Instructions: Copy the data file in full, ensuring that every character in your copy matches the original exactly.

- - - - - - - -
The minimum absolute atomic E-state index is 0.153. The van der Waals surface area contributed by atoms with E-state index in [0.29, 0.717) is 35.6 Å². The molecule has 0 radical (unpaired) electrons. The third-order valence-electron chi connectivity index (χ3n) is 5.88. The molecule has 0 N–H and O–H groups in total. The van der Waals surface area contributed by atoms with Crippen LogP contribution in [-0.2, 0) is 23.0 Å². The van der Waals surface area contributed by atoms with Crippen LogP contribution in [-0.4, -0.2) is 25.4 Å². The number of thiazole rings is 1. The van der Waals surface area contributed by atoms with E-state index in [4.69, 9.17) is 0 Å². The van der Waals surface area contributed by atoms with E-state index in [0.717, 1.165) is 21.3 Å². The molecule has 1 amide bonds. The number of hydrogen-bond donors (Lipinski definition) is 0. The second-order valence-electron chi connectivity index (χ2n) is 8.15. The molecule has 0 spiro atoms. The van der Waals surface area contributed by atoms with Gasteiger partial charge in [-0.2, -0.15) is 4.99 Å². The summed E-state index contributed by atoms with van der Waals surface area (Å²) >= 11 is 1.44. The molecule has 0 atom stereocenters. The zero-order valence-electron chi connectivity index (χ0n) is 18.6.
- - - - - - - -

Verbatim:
The minimum absolute atomic E-state index is 0.153. The van der Waals surface area contributed by atoms with E-state index in [0.29, 0.717) is 35.6 Å². The molecule has 0 radical (unpaired) electrons. The third-order valence-electron chi connectivity index (χ3n) is 5.88. The molecule has 0 N–H and O–H groups in total. The van der Waals surface area contributed by atoms with Crippen LogP contribution in [-0.2, 0) is 23.0 Å². The van der Waals surface area contributed by atoms with Crippen LogP contribution in [-0.4, -0.2) is 25.4 Å². The number of thiazole rings is 1. The van der Waals surface area contributed by atoms with E-state index in [4.69, 9.17) is 0 Å². The van der Waals surface area contributed by atoms with E-state index in [0.717, 1.165) is 21.3 Å². The molecule has 1 amide bonds. The number of hydrogen-bond donors (Lipinski definition) is 0. The second-order valence-electron chi connectivity index (χ2n) is 8.15. The molecule has 0 spiro atoms. The van der Waals surface area contributed by atoms with Gasteiger partial charge in [-0.2, -0.15) is 4.99 Å². The summed E-state index contributed by atoms with van der Waals surface area (Å²) >= 11 is 1.44. The molecule has 0 atom stereocenters. The zero-order valence-electron chi connectivity index (χ0n) is 18.6.